Monday, January 21, 2008

1. Catholic Vocation

1. What can you do?
 Make praying for vocations a part of your daily family prayer.
 Choose five priests or religious whom you know and make a lifetime commitment to pray for them.

 Encourage discussions and reflections about priests and saints in the
family.

 Help young people and children to meet and be inspired by priests and religious.
 Support young people in helping them to discern their call and say ‘yes’.

2. Let the youth be challenged!

Let the young people being challenged today by parents, teachers, priests, and those in the consecrated state to consider the possibility of a vocation to the priesthood and/or to the consecrated state. We must not assume today that young people—and not so young—have already been challenged, or that there is no need to do so. Long gone are the days when almost every unmarried Catholic, at one time or another, gave serious thought about a vocation and were encouraged to do so.In view of this, should we not take it upon ourselves to go out of our way frequently to suggest to individuals that Our Lord may indeed be calling them to Holy Orders and/or the consecrated state? If we neglect to do this, how many vocations will go unheeded?

3. Some basic principles to discern a possible vocation

1) It is Our Lord who initiates the call. "You have not chosen me, but I have chosen you." – John 15:16
2) It should be realized that a vocation involves a lifetime commitment of total surrender or self-sacrifice.
3) A vocation is not intended to serve oneself, but primarily to serve Our Lord and then others for His sake.
4) If one believes he (she) might have a vocation, he should seek the counsel of someone in Holy Orders or the consecrated life who is noted for orthodoxy, sanctity and learning.
5) If a possible vocation is discerned, then where it is to be realized must be discerned as well; for example, in the diocesan priesthood or in an institute of consecrated life.
6) Ultimately, it is not the individual himself who has the final say in the discernment process. Rather, it is a Bishop or a superior in an institute of consecrated life.

4. Some guidelines to seriously consider and reflect upon:

1) Frequent prayer is a must to help a person further clarify a possible vocation and to remain faithful to it. Our Lord will not fail to respond.
2) A lifetime of daily prayer is expected in the fulfillment of a vocation.
3) A deep desire for self-sacrifice and sanctity should be present.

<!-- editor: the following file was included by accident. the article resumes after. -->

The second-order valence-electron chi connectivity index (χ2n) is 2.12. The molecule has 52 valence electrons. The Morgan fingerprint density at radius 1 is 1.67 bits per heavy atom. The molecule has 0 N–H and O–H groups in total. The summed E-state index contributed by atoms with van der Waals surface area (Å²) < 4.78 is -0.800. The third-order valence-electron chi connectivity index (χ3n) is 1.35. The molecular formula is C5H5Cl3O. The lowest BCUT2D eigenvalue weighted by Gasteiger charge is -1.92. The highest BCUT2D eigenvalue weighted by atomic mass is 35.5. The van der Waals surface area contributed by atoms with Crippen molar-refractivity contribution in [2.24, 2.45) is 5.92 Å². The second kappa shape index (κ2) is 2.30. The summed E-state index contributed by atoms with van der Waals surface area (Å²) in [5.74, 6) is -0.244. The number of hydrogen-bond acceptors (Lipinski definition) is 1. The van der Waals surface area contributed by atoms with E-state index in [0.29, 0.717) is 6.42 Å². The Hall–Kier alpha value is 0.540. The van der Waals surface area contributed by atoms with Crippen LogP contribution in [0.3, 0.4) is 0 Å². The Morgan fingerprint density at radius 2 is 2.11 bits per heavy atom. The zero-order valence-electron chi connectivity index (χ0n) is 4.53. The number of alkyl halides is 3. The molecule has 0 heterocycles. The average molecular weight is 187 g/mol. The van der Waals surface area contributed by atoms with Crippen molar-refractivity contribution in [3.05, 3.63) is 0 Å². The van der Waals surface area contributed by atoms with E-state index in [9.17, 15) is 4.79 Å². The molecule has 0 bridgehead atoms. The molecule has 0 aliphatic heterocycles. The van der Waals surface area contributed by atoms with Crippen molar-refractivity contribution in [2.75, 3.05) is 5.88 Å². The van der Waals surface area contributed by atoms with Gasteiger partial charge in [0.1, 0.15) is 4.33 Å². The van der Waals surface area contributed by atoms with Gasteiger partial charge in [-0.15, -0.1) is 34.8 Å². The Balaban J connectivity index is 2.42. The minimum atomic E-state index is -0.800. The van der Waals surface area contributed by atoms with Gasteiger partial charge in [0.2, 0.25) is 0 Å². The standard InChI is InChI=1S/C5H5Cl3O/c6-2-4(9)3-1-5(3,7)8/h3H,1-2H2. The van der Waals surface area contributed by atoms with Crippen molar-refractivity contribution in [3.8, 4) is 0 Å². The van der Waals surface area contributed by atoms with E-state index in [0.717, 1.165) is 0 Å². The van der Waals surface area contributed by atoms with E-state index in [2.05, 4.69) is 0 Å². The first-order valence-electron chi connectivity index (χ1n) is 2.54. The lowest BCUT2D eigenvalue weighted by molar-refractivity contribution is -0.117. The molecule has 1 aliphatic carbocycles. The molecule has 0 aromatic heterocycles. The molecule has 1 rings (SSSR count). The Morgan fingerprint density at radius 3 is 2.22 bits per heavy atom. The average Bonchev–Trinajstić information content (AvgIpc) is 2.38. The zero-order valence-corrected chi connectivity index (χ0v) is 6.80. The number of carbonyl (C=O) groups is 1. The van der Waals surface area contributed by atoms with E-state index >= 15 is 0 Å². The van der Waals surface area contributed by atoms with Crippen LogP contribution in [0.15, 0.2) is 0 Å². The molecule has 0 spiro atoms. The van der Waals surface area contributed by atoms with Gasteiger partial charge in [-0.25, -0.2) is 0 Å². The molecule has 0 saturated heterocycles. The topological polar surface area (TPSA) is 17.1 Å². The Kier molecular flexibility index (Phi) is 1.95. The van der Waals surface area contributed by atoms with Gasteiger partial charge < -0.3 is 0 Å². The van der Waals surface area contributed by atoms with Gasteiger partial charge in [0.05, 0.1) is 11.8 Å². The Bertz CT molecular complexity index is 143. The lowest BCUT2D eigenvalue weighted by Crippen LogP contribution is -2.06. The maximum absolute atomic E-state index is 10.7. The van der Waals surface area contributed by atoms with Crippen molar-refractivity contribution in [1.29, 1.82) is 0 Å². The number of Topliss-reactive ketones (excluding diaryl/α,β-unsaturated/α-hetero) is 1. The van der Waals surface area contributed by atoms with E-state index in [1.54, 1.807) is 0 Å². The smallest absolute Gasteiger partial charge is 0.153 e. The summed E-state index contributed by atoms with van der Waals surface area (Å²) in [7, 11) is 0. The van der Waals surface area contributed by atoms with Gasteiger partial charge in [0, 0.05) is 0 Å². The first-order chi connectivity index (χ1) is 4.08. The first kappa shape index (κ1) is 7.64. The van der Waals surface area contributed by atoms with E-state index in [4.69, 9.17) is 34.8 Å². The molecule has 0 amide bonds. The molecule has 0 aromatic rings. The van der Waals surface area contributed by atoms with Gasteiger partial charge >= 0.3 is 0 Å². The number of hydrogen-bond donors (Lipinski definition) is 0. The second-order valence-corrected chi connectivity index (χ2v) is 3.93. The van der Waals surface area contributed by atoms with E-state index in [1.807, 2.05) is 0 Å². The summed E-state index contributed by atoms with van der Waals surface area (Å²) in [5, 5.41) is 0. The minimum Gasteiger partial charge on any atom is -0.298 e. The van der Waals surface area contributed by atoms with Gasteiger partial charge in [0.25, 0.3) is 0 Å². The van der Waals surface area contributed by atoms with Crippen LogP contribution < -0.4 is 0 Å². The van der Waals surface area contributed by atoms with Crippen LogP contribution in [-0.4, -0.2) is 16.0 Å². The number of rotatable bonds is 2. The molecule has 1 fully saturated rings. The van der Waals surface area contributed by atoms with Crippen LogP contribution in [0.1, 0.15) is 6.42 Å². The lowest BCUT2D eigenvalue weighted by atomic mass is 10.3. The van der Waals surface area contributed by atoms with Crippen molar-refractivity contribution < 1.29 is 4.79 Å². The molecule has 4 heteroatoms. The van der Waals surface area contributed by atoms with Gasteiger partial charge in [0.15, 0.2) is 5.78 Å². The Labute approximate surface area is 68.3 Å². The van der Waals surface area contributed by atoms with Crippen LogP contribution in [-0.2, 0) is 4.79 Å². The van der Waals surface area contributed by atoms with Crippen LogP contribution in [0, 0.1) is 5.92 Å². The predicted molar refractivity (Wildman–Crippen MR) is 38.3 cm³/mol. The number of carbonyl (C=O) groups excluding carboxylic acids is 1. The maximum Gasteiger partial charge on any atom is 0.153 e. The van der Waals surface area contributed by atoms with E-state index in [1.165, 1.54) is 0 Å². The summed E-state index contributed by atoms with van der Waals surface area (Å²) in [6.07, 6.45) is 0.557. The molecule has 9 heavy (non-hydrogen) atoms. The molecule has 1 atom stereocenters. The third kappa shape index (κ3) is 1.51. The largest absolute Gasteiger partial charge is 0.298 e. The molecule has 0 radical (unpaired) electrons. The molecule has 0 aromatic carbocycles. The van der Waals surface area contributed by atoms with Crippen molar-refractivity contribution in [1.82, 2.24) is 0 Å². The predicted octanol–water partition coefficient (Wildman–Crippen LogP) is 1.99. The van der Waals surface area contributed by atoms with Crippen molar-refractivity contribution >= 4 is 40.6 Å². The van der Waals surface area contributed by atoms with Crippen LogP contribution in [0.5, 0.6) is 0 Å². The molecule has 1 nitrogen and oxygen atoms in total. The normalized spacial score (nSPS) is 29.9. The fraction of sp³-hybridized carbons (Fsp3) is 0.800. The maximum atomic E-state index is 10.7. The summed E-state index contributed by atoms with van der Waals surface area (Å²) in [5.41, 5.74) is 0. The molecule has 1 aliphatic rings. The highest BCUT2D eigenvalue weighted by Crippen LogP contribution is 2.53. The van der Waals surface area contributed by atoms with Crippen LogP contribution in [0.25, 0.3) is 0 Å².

4) Do I accept without qualification all of the Church's teaching as contained in the Catechism of the Catholic Church?
5) Am I committed to obey at all times those whom Our Lord will place over me?
6) Do I desire the salvation of souls, i.e., all souls?
7) A true vocation does not imply a call to escape trials and difficulties. Be assured that there will be trials and difficulties as well for those in Holy Orders or in an institute of consecrated life.
8) Good physical and emotional health is a prerequisite.
9) Do I generally get along well with others? Can I charitably put up with "difficult" people?
10) Am I free from family or other obligations? A person with a vocation is to leave everything and follow Christ.
11) Do I deeply desire to forsake with God's help "the world, the flesh and the devil"?
12) Do I believe I have a vocation to the celibate state and that it is not simply a burden I must bear?
13) Am I convinced that Our Lord will not only provide the grace to live a celibate life faithfully, but joyfully as well?

While these principles and guidelines are in no way exhaustive, they do provide helpful, concrete suggestions for proper discernment. Above all, it is essential to work closely with a qualified spiritual director, one who can help a person to objectively search one's heart and soul. A spiritual director will assist a person considering a vocation to the priesthood or religious life to honestly answer the above questions.
Also it must be said that a close union with Our Eucharistic Lord and a tender love for Our Lady will greatly assist an individual in the discernment process and later help in remaining faithful to his or her own vocation.

3 comments:

chalangady said...

What u mentioned under the title'Some guidelines to seriously consider and reflect upon'are so important and useful. Every priest should read, reflect upon and ponder over these points and put into practice in their life. Again you publish such inspiring things.
Wish u all the best,
Fr. Alex

kunjuvarkey said...

hai sajan,I have gone through the 'VOCATION SPECIAL'and honestly I can say,without any exaggeration or attempt at flattery,I did enjoy ur blog & it is very inspiring and very useful.In the light of my personal experience, I would gladly recommend this blog to every religious and esp.vocation promoters.

choorapuzha said...

hai sajan,I have gone through the 'VOCATION SPECIAL'and honestly I can say,without any exaggeration or attempt at flattery,I did enjoy ur blog & it is very inspiring and very useful.In the light of my personal experience, I would gladly recommend this blog to every religious and esp.vocation promoters.
Wish u all the best,
fr.saji choorapuzha vc